Rescuing Pashmina

by Mar 17, 2022Welfare0 comments

Changthang plateau, the world’s highest cold desert at a height of 15,000 feet in the Union Territory of Ladakh is home to the 5,000-member pastoralist community of Changpa who, for centuries, have lived close to nature in these high altitudes with their yak, camel and Changra goats. Changra is the rare goat breed that produces the world’s finest and most expensive wool, Pashmina, ‘as a cold-shielding undercoat’ that is eight times finer than human hair.

However, even though Pashmina is the world’s most expensive wool, the terms of trade are quite unfavourable to the Changpa community, as the weaving is done by the Kashmiris, and marketing by luxe brands which spend a fortune on models and product portfolios but leave the primary producer in the lurch, so much so that their number is fast declining – both on account of global warming which is adversely impacting the habitat of the Changra, as well as better opportunities in tourism and government jobs in Leh, the bustling headquarter city which is only 230 km away.

In the last decade, the populations of Changra and sheep have declined by 30 per cent (at present, there are 2,00,000 Changras in Ladakh) and so have the herders. Another reason is restriction on grazing in the Chushul area along the Indo-Tibet border. This has affected nearly 100 families, each with Changra of an equal number.

However, after the creation of Ladakh as a UT, a sincere effort is being made to make Pashmina not just viable but also a preferred source of livelihood. In the first instance, Rs 245 crore has been sanctioned for “critical infrastructural development” in housing, health, education, and skill development to ensure that Changpa do not leave their traditional habitat and occupation.

The administration is supporting the All Changthang Pashmina Growers Marketing Cooperative Society to cut out the middlemen and regulate the price of wool, indexing it to the global market.

Even during the pandemic that saw a steep decline in the market for Pashmina, the society held consultations with the heads of all 25 Changpa villages to prevent distress selling of the fleece. Thanks to the corpus of Rs 300 crore from the administration, the society was able to assure a minimum support price of Rs 3,000/per kg for the basic raw material. However, the segregation of goat hair from the wool is done by the society — which has the only de-haring plant in Ladakh — after which the Pashmina is sold for Rs 11,000 a kilogram. The society shares the profit with the Changpa.

The government is also working with the National Institute of Design and National Institute of Fashion Technology on design innovation. The long-term vision of the society is to establish a yarn bank to provide pure Pashmina yarn through the year and train more people in spinning and weaving Pashmina. Over 70 per cent of the Pashmina produced by the society is picked up by artisans of Kashmir.

The credit for pashmina being called “the royal fabric” certainly goes to the exquisite work of hundreds of Kashmir’s highly skilled artisans. Mughal emperor Akbar was such an admirer of the shawls that he introduced the concept of dushala (double weaving so that both sides of the shawl can be used) and exported it to the Ottoman empire around the 16th century. The French general and emperor Napoleon Bonaparte was so enamoured by it that he gifted quite a few of those to his wife Josephine who then made it a style statement for the European royalty. Over the last four centuries, the craftsmen of Kashmir have perfected several designs and motifs, of which the more prominent ones are described below. The first three are called Buti, Buta and Buta-Buti. While Buti is a small singular flower design which may or may not depict a root structure, the Buta motif is multi floral and a lot bigger than a Buti. The Buta-Buti lies in between: it is bigger than a Buti, yet smaller than a Buta and could include double, triple or quadruple flower heads. Then there is the Khat-rast — a striped pattern that runs throughout the length of the shawl. Sometimes it may incorporate the Buti in the stripes.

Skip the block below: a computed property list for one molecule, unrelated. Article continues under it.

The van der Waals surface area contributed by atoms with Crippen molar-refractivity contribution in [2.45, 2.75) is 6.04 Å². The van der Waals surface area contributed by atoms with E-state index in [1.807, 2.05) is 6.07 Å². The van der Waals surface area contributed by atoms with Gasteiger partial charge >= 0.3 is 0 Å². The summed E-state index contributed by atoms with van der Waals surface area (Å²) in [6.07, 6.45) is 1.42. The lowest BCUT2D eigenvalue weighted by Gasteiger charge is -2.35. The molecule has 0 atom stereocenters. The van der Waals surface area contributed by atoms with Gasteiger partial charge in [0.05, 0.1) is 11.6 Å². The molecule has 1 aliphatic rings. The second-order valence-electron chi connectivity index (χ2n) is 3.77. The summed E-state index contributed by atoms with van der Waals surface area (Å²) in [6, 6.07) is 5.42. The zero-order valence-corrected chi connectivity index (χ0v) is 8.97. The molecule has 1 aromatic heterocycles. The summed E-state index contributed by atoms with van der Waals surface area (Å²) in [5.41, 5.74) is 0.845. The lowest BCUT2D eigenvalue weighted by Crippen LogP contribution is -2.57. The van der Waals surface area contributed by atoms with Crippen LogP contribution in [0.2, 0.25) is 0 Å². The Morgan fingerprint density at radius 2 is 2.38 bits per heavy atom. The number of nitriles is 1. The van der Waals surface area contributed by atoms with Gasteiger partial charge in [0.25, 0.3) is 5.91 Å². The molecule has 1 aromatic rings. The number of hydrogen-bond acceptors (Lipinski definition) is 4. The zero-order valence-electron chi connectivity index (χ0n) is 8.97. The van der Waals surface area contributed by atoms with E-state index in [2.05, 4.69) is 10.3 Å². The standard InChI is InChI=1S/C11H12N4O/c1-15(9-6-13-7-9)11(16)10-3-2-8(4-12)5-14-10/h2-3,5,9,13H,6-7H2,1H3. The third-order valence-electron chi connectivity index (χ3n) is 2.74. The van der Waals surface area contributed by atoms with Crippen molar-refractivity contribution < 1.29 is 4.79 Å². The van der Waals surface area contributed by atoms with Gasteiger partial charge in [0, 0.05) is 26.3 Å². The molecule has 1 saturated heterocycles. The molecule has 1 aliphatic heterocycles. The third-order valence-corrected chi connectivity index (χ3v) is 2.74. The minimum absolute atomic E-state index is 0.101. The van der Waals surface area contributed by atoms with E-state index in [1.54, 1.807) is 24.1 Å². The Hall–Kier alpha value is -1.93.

What is known throughout the world as the “Paisley” is called Badam/Ambi/Kairi by the weavers of Kashmir. The Lahariya motif is in zig- zag form and is usually used to depict water. Shikargah means hunting. This motif in shawls depicts jungle scenes with a lot of animal and human figures, and finally there is Zanjeer, literally meaning chains. This is a horizontal border design and encloses the main motifs, such as the Buta and Paisley. Last, but not the least, we come to the GI tags for Pashmina. While The GI tag for Kashmir Pashmina relates to the shawls woven from Pashmina in the Kashmir region, Ladhak has applied for GI relating to the raw wool and fibre derived from the Changra goat. In addition to these, an application has also been filed for the Basohli Pashmina shawls woven in the Kathua and Doda districts of J&K.

(The author was Director of Lal Bahadur Shastri National Academy of Administration)

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